New Russian Bases in Abkhazia, South Ossetia Strengthen Moscow's Hand in South Caucasus, Black Sea Region
by Paul Goble

On-going series: Crisis in the Caucasus - 2008
The Russian / Georgian Conflict and Its Impact on Azerbaijan

Window on Eurasia: Original Blog Article

Vienna, September 18
­ Russia will set up land, sea and air bases in the breakaway republics of Abkhazia and South Ossetia, thus strengthening Moscow's military position not only in the South Caucasus but across the Black Sea region and preemptively countering any moves by NATO to increase cooperation with or extend membership to Georgia.

Yesterday, Moscow signed agreements with the two republics it has recognized as independent countries that makes Moscow responsible for providing security to these republics and for representing them and their citizens abroad where their governments do not have representations.

In addition, the sides commit themselves to respecting the territorial integrity and borders of the Russian Federation, Abkhazia and South Ossetia, specify that citizens of one may be citizens of the other, and prohibit membership in any bloc or organization directed against one of the signatory states.

But the most immediately important aspect of the accords concerns the establishment of Russian bases in the two republics. In South Ossetia, Russia will set up an air base and an army base near Dzhavy, which is not far from Tskhinvali. And in Abkhazia, it will have a navy base at Ochamchir and an air base at Gudaute.

According to Vladimir Yevseyev, a Moscow military expert, there will be approximately 3800 Russian military personnel in each of these republics, and they will not only support the Russian fleet in the Black Sea but also serve as "a restraining factor" if Georgia, "as seems likely, sooner or later will become a member of NATO."

And consequently, "Nezavisimaya gazeta" concludes, this will "change in a cardinal fashion the balance of forces in the Transcaucasus" and even further afield, allowing Moscow to project power and thus to have a continuing influence not only on Georgia but on Azerbaijan and Armenia as well.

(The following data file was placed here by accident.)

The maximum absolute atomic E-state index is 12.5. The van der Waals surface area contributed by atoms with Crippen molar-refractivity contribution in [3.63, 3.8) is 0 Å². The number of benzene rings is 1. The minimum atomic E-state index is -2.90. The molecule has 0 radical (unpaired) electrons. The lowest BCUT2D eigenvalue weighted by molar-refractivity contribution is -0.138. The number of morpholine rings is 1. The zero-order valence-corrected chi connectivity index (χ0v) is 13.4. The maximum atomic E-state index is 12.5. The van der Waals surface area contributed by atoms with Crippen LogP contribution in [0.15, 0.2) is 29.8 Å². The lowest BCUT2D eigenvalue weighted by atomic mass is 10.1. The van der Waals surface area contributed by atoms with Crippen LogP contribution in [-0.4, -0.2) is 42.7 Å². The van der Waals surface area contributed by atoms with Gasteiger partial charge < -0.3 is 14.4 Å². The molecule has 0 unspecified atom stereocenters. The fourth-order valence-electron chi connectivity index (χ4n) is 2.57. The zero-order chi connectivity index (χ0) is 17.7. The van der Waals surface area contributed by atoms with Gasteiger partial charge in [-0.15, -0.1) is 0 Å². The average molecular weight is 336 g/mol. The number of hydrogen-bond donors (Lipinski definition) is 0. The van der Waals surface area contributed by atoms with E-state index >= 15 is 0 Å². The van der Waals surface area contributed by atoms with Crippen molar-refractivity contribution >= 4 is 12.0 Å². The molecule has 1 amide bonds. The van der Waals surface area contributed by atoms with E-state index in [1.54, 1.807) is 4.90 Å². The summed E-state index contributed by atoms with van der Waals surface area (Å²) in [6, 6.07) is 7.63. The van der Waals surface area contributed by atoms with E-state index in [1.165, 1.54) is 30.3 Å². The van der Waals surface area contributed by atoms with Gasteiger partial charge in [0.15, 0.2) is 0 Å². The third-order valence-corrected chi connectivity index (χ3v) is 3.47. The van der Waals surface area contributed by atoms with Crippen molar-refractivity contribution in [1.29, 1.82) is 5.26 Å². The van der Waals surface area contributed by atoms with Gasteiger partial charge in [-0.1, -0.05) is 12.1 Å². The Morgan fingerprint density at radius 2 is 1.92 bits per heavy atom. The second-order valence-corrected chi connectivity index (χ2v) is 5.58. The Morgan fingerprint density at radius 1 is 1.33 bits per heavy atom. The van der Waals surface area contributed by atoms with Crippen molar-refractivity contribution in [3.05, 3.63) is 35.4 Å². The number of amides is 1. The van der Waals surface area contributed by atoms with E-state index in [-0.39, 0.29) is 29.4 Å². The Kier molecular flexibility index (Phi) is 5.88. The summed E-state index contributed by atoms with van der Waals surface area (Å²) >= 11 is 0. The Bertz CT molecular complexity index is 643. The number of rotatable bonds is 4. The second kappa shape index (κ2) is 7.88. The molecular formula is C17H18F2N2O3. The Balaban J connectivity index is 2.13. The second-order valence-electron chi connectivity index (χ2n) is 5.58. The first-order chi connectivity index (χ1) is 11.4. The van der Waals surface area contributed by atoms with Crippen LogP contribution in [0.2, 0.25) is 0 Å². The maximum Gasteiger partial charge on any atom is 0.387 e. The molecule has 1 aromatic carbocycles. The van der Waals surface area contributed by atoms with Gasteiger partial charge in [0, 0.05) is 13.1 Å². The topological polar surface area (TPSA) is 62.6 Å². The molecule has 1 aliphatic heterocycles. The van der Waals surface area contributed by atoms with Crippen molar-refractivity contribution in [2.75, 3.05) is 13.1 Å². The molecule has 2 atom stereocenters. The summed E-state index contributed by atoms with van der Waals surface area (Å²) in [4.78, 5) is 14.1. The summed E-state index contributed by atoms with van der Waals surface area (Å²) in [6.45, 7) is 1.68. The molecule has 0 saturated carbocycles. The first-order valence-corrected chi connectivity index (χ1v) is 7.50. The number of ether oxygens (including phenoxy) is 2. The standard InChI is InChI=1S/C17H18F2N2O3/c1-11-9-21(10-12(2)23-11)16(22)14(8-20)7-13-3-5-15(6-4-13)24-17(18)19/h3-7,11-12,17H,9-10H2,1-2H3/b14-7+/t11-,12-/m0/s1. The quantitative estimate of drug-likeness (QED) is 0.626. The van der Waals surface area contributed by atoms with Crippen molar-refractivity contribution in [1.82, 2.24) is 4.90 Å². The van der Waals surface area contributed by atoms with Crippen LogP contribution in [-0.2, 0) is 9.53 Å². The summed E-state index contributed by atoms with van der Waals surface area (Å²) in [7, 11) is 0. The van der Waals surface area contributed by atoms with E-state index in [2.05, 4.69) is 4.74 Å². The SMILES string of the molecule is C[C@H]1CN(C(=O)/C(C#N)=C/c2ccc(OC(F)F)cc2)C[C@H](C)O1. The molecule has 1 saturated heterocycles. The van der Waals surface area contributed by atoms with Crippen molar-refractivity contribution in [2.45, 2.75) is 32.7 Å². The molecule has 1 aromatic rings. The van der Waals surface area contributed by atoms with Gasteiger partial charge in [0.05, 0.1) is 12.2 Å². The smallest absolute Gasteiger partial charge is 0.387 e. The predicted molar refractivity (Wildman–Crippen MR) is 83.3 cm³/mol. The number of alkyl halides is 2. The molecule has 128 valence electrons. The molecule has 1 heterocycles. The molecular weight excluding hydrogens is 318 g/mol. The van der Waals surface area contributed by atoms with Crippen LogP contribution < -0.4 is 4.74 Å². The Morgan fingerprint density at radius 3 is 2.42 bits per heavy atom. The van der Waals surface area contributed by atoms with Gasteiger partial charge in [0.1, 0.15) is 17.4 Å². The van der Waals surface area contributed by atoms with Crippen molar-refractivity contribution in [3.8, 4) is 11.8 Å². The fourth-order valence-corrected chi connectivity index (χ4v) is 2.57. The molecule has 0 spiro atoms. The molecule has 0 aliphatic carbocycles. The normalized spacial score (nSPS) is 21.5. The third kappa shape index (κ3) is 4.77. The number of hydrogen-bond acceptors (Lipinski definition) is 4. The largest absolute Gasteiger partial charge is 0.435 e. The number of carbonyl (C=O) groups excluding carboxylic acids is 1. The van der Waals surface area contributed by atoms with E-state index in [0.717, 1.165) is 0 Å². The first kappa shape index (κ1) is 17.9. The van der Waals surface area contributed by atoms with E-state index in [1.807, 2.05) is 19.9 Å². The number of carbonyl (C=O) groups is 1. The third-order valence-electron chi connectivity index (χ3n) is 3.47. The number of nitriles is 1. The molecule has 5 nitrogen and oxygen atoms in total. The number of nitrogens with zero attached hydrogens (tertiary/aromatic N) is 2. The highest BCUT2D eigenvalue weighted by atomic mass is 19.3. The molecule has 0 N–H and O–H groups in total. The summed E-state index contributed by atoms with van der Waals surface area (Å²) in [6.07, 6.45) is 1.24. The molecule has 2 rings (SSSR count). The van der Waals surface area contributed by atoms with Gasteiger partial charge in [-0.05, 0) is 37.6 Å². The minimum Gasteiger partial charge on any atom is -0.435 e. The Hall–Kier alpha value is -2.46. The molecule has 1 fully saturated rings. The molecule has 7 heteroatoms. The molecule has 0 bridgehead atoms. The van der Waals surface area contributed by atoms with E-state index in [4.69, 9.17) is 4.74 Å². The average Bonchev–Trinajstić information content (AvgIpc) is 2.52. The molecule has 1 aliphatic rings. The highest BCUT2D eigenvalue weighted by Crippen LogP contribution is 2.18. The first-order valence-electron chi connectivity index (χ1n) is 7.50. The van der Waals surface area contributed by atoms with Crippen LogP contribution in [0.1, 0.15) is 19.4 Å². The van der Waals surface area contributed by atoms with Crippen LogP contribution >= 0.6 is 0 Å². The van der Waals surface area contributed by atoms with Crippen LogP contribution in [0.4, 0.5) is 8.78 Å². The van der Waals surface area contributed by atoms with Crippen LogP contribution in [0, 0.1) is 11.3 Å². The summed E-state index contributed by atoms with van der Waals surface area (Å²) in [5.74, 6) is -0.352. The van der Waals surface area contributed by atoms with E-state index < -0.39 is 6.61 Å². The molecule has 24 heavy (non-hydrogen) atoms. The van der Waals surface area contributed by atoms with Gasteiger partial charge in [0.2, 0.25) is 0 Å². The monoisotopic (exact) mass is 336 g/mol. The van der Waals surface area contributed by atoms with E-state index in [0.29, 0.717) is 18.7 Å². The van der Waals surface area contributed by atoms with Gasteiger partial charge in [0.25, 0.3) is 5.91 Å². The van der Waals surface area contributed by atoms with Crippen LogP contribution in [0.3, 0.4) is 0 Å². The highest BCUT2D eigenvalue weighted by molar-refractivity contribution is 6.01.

The signing of the treaties did not go without a hitch: Eduard Kokoity, the leader of South Ossetia, once again could not restrain himself and said, as he has before, that his republic "intends to become part of Russia" even though Moscow has made it clear that won't happen - at least formally - anytime soon.

In addition to Russia's military presence in the two breakaway republics, Moscow may be seeking to use them in other ways to weaken the countries of the south Caucasus and, thus, to strengthen Moscow's position there.

One possibility of such actions that has been discussed in some detail by Aleksey Chichkin on the portal would have Abkhazia create separate autonomous territories within its borders for the Svans and Mingrelians, two sub-ethnoses of the Georgian nation.

Not only would the creation of such entities have an impact on IDPs who have fled that region, but it could help to play up tensions between the two groups in Georgia itself now or at least represent a continuing threat to Tbilisi that Moscow could employ at some point in the future.

And while not directly connected to what Moscow has done in the breakaway republics, the Russian authorities may be behind something else: increasing activism by ethnic Armenians in Javakhetia, a region in southern Georgia, in the wake of the Russian government's recognition of Abkhazia and South Ossetia.

Aram Argutyan, the head of the Bagin Information Center in Javakhetia, gave an extensive interview this week in which he said that Yerevan has little interest in helping his people ­ the Armenian government recognizes that any moves might be counterproductive ­ but that his people can now look to Moscow after its recognition of Abkhazia and South Ossetia.

Such attention from the ethnic Armenians of southern Georgia could give Moscow yet another lever on Georgia. At the very least, the Russian government's ability to stimulate tensions and unrest there creates another headache for Tbilisi even if the Russian intelligence services do not do anything immediately.

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